Performance on a Surgical In-Training Examination Varies by Training Year and Pathway

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Abstract

Background:

Few studies in surgery have addressed medical knowledge competency training as defined by the Accreditation Council for Graduate Medical Education. As in-training examinations are ubiquitous educational tools for surgical residents in the United States, insights into examination performance may help fill this void. The purpose of this study was to determine the relationship between In-Service Examination performance and training characteristics in plastic surgery.

Methods:

This retrospective cohort study reviewed performance data for the Plastic Surgery In-Service Training Examination for the years 2012 to 2015. Comparisons were made both within and between training pathways by means of Kruskal-Wallis and Mann-Whitney U tests.

Results:

Data were available for 1367 independent (37.9 percent) and 2240 integrated residents (62.1 percent). Among integrated residents, performance increased with additional years of training (p < 0.001), but no difference existed between postgraduate year–5 and postgraduate year–6 residents (p > 0.05). Similarly, independent resident examination performance increased by year of training (p < 0.001), with no difference between postgraduate year–2 and postgraduate year–3 residents (p > 0.05). At each level of training (postgraduate years 4 to 6), integrated residents outperformed their independent resident colleagues (postgraduate years 1 to 3) (p < 0.001).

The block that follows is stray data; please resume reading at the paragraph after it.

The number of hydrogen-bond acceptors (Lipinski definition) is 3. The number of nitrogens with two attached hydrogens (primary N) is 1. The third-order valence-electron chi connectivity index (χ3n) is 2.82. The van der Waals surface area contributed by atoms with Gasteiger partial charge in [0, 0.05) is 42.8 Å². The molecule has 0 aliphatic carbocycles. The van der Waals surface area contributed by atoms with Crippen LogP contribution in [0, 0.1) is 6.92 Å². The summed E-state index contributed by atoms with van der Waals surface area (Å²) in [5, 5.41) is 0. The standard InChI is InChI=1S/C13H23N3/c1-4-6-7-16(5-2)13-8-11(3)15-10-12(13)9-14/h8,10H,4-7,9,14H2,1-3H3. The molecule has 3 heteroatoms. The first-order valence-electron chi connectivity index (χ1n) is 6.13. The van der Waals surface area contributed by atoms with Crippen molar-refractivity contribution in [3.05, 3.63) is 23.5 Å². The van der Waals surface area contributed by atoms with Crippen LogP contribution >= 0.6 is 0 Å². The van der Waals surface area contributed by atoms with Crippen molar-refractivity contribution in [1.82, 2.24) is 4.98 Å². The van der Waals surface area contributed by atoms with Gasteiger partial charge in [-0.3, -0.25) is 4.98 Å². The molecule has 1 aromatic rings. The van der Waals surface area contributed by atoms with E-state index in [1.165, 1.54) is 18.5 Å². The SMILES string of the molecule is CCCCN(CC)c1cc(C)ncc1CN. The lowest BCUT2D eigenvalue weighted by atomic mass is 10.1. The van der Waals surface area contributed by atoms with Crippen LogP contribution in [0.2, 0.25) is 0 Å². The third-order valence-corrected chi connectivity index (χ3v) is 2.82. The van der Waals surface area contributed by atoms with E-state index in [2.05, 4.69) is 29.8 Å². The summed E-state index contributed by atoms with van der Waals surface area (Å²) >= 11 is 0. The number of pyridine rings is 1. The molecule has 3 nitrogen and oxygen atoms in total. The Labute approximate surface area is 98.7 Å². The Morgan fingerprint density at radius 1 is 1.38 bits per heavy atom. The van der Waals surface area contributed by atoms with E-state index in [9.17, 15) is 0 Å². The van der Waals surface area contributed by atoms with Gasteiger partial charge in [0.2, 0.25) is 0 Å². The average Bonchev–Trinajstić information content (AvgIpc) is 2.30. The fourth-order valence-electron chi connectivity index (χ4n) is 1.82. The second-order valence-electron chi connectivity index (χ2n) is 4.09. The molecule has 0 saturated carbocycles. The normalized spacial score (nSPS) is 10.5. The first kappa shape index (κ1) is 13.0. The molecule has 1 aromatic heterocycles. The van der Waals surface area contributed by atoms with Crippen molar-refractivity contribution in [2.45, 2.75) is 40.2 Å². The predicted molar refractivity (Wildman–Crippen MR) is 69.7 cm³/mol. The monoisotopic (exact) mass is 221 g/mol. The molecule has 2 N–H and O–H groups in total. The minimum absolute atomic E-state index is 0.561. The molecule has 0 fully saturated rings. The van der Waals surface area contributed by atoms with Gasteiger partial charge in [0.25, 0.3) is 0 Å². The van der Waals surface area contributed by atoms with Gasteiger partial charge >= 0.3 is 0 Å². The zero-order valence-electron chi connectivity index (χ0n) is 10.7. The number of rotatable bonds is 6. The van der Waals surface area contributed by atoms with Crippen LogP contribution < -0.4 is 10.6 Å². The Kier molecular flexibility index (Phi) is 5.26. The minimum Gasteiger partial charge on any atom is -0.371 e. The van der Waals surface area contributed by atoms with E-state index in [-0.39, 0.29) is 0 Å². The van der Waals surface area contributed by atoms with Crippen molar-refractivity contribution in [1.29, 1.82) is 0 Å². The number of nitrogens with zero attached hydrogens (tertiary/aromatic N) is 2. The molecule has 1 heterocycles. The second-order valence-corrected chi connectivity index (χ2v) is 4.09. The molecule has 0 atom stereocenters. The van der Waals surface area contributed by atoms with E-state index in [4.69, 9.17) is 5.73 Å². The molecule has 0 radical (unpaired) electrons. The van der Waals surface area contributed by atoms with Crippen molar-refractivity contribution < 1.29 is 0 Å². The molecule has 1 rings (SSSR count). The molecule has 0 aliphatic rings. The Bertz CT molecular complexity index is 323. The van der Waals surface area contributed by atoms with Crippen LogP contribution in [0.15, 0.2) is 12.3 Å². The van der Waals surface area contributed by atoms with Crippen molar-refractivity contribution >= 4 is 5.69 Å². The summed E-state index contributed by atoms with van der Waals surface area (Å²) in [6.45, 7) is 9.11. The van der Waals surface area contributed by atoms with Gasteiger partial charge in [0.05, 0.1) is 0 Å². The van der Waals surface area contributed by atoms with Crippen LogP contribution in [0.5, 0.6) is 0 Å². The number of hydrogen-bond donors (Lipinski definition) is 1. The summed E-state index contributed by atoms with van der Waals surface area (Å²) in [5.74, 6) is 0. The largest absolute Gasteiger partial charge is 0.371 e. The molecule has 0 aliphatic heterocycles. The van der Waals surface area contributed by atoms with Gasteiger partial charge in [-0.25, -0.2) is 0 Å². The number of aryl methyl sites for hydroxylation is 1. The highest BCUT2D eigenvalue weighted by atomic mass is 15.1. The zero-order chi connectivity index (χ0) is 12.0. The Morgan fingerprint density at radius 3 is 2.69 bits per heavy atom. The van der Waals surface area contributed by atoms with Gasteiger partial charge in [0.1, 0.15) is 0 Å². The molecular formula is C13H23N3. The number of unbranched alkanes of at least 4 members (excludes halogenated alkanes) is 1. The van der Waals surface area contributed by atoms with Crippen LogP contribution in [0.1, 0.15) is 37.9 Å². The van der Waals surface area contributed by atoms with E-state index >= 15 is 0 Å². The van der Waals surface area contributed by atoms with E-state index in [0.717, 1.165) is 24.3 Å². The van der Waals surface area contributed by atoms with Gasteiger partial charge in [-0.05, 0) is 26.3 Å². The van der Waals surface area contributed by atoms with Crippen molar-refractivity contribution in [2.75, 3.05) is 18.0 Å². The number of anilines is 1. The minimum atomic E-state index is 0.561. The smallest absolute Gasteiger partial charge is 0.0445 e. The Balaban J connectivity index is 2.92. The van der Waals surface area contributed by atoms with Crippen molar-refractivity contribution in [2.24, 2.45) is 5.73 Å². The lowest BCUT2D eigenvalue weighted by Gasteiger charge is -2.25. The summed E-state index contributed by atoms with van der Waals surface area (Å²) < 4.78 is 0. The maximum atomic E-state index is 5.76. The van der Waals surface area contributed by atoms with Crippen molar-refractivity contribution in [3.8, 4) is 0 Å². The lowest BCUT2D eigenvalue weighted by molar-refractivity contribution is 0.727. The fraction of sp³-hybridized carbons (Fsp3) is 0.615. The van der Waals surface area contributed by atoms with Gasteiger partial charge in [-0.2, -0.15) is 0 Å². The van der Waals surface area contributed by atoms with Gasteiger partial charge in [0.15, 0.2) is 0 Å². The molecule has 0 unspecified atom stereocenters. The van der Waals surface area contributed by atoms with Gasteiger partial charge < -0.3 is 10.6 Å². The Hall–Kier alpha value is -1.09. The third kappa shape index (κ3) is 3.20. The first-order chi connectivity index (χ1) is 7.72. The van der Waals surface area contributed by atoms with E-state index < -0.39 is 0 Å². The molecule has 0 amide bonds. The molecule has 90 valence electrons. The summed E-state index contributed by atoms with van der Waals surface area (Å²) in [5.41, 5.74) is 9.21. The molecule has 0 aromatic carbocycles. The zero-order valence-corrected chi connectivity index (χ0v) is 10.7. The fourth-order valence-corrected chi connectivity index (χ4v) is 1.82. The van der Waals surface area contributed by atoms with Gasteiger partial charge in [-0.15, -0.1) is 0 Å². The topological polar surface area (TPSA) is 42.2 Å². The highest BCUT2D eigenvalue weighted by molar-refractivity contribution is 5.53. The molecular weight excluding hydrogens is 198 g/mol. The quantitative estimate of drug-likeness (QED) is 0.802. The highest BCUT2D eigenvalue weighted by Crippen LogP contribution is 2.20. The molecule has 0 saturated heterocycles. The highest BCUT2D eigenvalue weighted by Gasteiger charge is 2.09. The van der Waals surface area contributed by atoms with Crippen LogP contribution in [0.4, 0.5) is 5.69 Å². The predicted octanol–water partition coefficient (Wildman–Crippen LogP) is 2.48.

Conclusions:

Performance on the Plastic Surgery In-Service Training Examination increases during residency, with integrated residents outperforming independent residents. These findings may have implications for medical knowledge competency training as defined by the Accreditation Council for Graduate Medical Education.

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